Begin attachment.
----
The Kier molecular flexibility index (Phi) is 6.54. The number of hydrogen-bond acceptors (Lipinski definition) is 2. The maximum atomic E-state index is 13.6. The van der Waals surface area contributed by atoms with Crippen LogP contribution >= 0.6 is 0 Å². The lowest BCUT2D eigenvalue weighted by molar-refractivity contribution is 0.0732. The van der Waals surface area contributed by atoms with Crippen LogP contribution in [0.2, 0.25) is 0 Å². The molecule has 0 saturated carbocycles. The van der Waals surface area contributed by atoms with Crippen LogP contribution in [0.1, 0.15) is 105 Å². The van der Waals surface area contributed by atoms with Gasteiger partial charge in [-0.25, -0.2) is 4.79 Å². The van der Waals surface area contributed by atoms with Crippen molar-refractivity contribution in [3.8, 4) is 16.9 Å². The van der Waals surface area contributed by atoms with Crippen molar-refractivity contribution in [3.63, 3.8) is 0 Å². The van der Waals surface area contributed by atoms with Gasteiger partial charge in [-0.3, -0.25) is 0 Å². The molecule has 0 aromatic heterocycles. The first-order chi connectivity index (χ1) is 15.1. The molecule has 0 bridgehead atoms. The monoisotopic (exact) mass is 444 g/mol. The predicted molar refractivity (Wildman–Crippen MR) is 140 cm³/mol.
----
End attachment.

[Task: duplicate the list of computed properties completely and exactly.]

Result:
The Kier molecular flexibility index (Phi) is 6.54. The number of hydrogen-bond acceptors (Lipinski definition) is 2. The maximum atomic E-state index is 13.6. The van der Waals surface area contributed by atoms with Crippen LogP contribution >= 0.6 is 0 Å². The lowest BCUT2D eigenvalue weighted by molar-refractivity contribution is 0.0732. The van der Waals surface area contributed by atoms with Crippen LogP contribution in [0.2, 0.25) is 0 Å². The molecule has 0 saturated carbocycles. The van der Waals surface area contributed by atoms with Crippen LogP contribution in [0.1, 0.15) is 105 Å². The van der Waals surface area contributed by atoms with Gasteiger partial charge in [-0.25, -0.2) is 4.79 Å². The van der Waals surface area contributed by atoms with Crippen molar-refractivity contribution in [3.8, 4) is 16.9 Å². The van der Waals surface area contributed by atoms with Crippen molar-refractivity contribution in [3.63, 3.8) is 0 Å². The van der Waals surface area contributed by atoms with Gasteiger partial charge in [-0.3, -0.25) is 0 Å². The molecule has 0 aromatic heterocycles. The first-order chi connectivity index (χ1) is 15.1. The molecule has 0 bridgehead atoms. The monoisotopic (exact) mass is 444 g/mol. The predicted molar refractivity (Wildman–Crippen MR) is 140 cm³/mol.